The Michigan Wolverines have roared out to a 4-0 start on the season and played better than expected in a number of areas over the first month of the season. Given the lofty expectations of quarterbacks in today’s college football landscape, some have voiced concerns that they are not getting what they need out of Cade McNamara.
McNamara, who has not turned the ball over yet this season but has left some throws on the field, was a hot topic of conversation on Wednesday afternoon in Ann Arbor. Quarterbacks coach Matt Weiss was asked to give his take on how the third-year passer has performed thus far.
“I feel great about Cade,” Weiss said. “I think he’s done a good job all year. He’s done the most important things we ask a quarterback to do. We’ve won games. A big part of the reason is because of him. We haven’t turned the ball over; he’s completed passes when we’ve thrown the ball. He’s been very efficient. He’s avoided sacks. All those things he’s done have been very impressive.
“We’re thrilled with where he is. We want to keep getting better, obviously, at everything we’re doing on offense, and as a team, it’s a work in progress. We’re just going to keep getting better and keep going, but we’re really happy with where he’s at and how he’s played.”
Every mistake that McNamara makes is amplified by Michigan’s low pass frequency compared to the rushing attack, as well as a five-star freshman behind him in J.J. McCarthy. Weiss said that Michigan is not playing favorites with anyone and that the best guy will be on the field regardless of standing.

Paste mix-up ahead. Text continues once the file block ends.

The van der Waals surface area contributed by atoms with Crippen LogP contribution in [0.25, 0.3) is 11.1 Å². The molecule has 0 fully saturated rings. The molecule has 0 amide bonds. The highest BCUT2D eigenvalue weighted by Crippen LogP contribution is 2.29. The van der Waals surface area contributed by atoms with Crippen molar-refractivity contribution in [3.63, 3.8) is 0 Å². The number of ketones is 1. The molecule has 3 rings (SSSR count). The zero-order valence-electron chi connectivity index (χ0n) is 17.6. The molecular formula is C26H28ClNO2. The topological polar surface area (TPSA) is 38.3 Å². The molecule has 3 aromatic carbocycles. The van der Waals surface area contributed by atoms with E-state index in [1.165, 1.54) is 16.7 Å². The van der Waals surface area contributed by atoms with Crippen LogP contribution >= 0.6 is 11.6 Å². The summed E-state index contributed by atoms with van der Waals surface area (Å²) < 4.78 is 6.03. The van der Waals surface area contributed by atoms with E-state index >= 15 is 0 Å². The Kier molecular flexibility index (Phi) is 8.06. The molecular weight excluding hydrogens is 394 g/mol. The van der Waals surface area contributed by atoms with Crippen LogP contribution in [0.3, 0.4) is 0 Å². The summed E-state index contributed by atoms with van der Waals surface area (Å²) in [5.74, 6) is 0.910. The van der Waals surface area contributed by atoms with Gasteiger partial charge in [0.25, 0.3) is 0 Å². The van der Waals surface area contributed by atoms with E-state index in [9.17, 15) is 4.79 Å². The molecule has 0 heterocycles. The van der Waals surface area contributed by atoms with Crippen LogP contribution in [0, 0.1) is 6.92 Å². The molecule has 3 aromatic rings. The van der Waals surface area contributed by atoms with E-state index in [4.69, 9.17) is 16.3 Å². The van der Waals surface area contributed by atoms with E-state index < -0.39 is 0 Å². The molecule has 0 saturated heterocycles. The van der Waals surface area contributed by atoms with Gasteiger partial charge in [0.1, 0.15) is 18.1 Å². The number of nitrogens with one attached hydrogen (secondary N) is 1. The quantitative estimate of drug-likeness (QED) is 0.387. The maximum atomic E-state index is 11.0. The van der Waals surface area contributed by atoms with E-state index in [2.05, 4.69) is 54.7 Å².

“Cade is the starter because he’s earned it,” he said. “We’re really happy with both guys, but the idea that Cade somehow waited his turn and that’s why he’s playing. Tt’s all about Coach Harbaugh. ‘The team, the team, the team.’ If you met someone at the gas station who had eligibility and could start for us and help us win, the guy would start. That’s why Cade’s the starter.
“He’s made great decisions. I think we’ve pushed the ball downfield pretty well. I think he’s averaging 10 yards an attempt, which is pretty good when you look at the plays individually. We’ve had some big passes where we’ve thrown the ball down the field. I think we’ve done that well.”
Zero turnovers thus far have been a big feather in McNamara’s cap and his protection of the football will remain critical moving forward.
“It’s a big one,” Weiss said. “It’s really hard to win especially when you get into conference play when the games are going to be more competitive if you turn the ball over. That’s really important. The ball-handling in the run game, the passing game avoiding interceptions, especially against the team we’re about to play. They’re a really good defense. We don’t want to give their offense a short field. We want them to go the long hard way. That’s going to be critical in this game.
“But we’re really in the process of looking at every play, every progression. Did you take the right footwork? Just allowing the play to take care of itself in terms of him doing his job, going through his progressions and making good decisions. We look at each play individually in that way … the coaching point isn’t hey, don’t thrown an interception. Certainly, we don’t want to do that. But if he does his job, makes the right reads, it should all take care of itself.”
McNamara and the Wolverine offense take their show on the road for the first time this season when they travel to Wisconsin. Kickoff is set for noon eastern.